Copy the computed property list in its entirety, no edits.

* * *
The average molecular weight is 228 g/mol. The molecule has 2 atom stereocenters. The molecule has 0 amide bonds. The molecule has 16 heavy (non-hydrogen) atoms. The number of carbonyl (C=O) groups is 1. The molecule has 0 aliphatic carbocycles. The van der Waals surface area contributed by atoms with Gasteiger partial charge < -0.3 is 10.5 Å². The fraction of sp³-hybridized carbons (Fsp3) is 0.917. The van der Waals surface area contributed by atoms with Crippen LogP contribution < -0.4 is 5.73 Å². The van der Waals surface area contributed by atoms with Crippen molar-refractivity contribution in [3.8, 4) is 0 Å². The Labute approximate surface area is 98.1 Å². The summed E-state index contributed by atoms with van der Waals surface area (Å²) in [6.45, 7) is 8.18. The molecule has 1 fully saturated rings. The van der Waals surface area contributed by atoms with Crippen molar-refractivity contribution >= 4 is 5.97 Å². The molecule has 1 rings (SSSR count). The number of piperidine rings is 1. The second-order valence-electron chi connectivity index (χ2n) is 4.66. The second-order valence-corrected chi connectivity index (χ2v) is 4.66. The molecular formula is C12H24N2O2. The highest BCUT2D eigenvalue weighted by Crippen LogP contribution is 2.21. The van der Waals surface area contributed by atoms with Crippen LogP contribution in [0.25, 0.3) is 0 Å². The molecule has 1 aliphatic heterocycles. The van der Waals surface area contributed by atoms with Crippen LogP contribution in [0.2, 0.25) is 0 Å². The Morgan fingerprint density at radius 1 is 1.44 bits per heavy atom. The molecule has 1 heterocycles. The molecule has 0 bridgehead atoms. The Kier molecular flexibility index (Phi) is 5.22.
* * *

The average molecular weight is 228 g/mol. The molecule has 2 atom stereocenters. The molecule has 0 amide bonds. The molecule has 16 heavy (non-hydrogen) atoms. The number of carbonyl (C=O) groups is 1. The molecule has 0 aliphatic carbocycles. The van der Waals surface area contributed by atoms with Gasteiger partial charge < -0.3 is 10.5 Å². The fraction of sp³-hybridized carbons (Fsp3) is 0.917. The van der Waals surface area contributed by atoms with Crippen LogP contribution < -0.4 is 5.73 Å². The van der Waals surface area contributed by atoms with Crippen molar-refractivity contribution in [3.8, 4) is 0 Å². The Labute approximate surface area is 98.1 Å². The summed E-state index contributed by atoms with van der Waals surface area (Å²) in [6.45, 7) is 8.18. The molecule has 1 fully saturated rings. The van der Waals surface area contributed by atoms with Crippen molar-refractivity contribution >= 4 is 5.97 Å². The molecule has 1 rings (SSSR count). The number of piperidine rings is 1. The second-order valence-electron chi connectivity index (χ2n) is 4.66. The second-order valence-corrected chi connectivity index (χ2v) is 4.66. The molecular formula is C12H24N2O2. The highest BCUT2D eigenvalue weighted by Crippen LogP contribution is 2.21. The van der Waals surface area contributed by atoms with Crippen LogP contribution in [0.25, 0.3) is 0 Å². The molecule has 1 aliphatic heterocycles. The van der Waals surface area contributed by atoms with Crippen LogP contribution in [0.2, 0.25) is 0 Å². The Morgan fingerprint density at radius 1 is 1.44 bits per heavy atom. The molecule has 1 heterocycles. The molecule has 0 bridgehead atoms. The Kier molecular flexibility index (Phi) is 5.22.